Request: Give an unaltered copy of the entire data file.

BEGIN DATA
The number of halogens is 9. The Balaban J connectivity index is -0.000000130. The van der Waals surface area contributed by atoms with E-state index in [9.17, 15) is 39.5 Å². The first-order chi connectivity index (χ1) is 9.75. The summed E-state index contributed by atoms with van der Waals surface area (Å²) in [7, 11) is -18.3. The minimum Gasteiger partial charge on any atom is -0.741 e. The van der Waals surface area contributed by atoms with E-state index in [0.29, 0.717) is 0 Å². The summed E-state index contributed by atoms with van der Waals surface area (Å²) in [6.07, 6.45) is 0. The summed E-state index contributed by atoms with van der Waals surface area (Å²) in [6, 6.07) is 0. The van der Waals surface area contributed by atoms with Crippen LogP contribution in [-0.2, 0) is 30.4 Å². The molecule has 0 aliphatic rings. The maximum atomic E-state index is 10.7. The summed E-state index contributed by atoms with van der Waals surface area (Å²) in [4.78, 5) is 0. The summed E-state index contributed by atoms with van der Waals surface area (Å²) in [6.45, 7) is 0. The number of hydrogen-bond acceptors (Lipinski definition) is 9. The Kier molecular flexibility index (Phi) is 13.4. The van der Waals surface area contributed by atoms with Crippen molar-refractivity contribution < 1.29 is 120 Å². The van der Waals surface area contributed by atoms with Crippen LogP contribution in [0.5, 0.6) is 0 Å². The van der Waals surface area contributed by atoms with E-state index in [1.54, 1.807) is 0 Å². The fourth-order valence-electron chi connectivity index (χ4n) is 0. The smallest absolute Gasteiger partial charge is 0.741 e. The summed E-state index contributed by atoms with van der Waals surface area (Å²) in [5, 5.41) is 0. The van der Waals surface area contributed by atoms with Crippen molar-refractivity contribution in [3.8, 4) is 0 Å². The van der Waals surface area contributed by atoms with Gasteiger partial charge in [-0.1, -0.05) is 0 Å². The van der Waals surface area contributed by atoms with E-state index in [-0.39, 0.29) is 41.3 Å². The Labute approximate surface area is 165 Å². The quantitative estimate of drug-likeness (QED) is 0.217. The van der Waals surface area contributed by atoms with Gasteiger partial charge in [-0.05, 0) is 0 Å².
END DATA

The number of halogens is 9. The Balaban J connectivity index is -0.000000130. The van der Waals surface area contributed by atoms with E-state index in [9.17, 15) is 39.5 Å². The first-order chi connectivity index (χ1) is 9.75. The summed E-state index contributed by atoms with van der Waals surface area (Å²) in [7, 11) is -18.3. The minimum Gasteiger partial charge on any atom is -0.741 e. The van der Waals surface area contributed by atoms with E-state index in [0.29, 0.717) is 0 Å². The summed E-state index contributed by atoms with van der Waals surface area (Å²) in [6.07, 6.45) is 0. The summed E-state index contributed by atoms with van der Waals surface area (Å²) in [6, 6.07) is 0. The van der Waals surface area contributed by atoms with Crippen LogP contribution in [-0.2, 0) is 30.4 Å². The molecule has 0 aliphatic rings. The maximum atomic E-state index is 10.7. The summed E-state index contributed by atoms with van der Waals surface area (Å²) in [4.78, 5) is 0. The summed E-state index contributed by atoms with van der Waals surface area (Å²) in [6.45, 7) is 0. The number of hydrogen-bond acceptors (Lipinski definition) is 9. The Kier molecular flexibility index (Phi) is 13.4. The van der Waals surface area contributed by atoms with Crippen molar-refractivity contribution < 1.29 is 120 Å². The van der Waals surface area contributed by atoms with Crippen LogP contribution in [0.5, 0.6) is 0 Å². The van der Waals surface area contributed by atoms with E-state index in [1.54, 1.807) is 0 Å². The fourth-order valence-electron chi connectivity index (χ4n) is 0. The smallest absolute Gasteiger partial charge is 0.741 e. The summed E-state index contributed by atoms with van der Waals surface area (Å²) in [5, 5.41) is 0. The van der Waals surface area contributed by atoms with Crippen molar-refractivity contribution in [3.8, 4) is 0 Å². The van der Waals surface area contributed by atoms with Gasteiger partial charge in [-0.1, -0.05) is 0 Å². The van der Waals surface area contributed by atoms with E-state index in [-0.39, 0.29) is 41.3 Å². The Labute approximate surface area is 165 Å². The quantitative estimate of drug-likeness (QED) is 0.217. The van der Waals surface area contributed by atoms with Gasteiger partial charge in [-0.05, 0) is 0 Å².